Is Assisted Stretching Right for You?

As anyone who has participated in sports, dance or other demanding physical activities knows, stretching before and after training can help prevent injuries and soreness.  And as we get older, stretching can work out the kinks and keep us more flexible and mobile.  Recently, assisted stretching services have gained popularity, helping people recover from too much time spent in a car, on a plane or at a desk as well as following strenuous activity. 

What is the difference between getting a massage and working with a trained stretch therapist?  An assisted stretch session can help promote flexibility, increase range of motion and relieve tightness and discomfort.  Yoga, massage therapy or chiropractic treatment can all help with sore muscles, stiffness and joint mobility but for people who still find they have chronic tension, a “flexologist” may be able to help provide relief. 

This latest fitness trend to help recover after training or promote flexibility, is popping up with franchises like Stretch Lab, across the United States and in massage therapy clinics.  Whatever the location, be sure the therapist or trainer has been fully trained under the supervision of a professional like a physical therapist, chiropractor or physician.  Group stretch classes are also being offered in many clubs and studios to help members really stretch after a hard work-out or the lingering effects of travel.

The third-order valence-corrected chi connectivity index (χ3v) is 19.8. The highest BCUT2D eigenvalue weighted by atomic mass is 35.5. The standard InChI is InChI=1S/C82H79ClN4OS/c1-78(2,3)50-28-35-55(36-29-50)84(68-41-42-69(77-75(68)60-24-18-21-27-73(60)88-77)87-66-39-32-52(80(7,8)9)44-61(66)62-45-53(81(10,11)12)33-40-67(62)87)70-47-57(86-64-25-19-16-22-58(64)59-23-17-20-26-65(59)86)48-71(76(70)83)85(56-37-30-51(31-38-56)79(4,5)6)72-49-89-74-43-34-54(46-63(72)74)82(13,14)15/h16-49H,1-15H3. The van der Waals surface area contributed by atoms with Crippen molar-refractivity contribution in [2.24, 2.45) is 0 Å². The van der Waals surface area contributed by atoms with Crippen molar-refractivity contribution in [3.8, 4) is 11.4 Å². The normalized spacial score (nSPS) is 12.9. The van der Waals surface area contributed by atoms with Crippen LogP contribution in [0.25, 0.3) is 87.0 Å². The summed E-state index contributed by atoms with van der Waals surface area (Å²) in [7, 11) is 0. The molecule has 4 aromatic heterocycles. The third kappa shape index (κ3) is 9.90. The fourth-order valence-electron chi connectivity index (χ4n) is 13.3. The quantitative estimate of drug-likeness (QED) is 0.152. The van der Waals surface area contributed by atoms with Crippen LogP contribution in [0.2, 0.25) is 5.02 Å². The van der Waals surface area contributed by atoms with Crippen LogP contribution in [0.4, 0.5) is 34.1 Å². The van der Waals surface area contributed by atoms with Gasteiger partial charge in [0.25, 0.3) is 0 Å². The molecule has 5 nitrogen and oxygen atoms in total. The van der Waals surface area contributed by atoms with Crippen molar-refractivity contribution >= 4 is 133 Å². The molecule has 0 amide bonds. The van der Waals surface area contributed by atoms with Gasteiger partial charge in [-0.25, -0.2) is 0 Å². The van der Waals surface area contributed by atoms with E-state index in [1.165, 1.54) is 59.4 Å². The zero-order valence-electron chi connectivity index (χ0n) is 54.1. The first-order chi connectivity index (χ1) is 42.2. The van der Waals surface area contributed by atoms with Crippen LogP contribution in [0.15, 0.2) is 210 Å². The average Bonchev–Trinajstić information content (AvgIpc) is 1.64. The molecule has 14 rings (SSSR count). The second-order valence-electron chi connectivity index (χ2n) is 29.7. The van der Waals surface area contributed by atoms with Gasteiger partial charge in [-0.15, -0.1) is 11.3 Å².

Whether you receive a 1-on-1 stretch session or participate in a group class, it’s always important to communicate, listen to your body and not push to the point of pain.  Passive stretching allows the rest of the body to relax while going deeper into stretching out a certain muscle or muscle group.  Continuing with stretching exercises at home can help extend the benefits of an assistive stretching session.   And an important reminder – a stretching class or individual service should never replace rehabilitation or physical therapy following injury or surgery.  

For flexibility exercises you can do at home to promote mobility and recovery, check out this YouTube video from the National Institute on Aging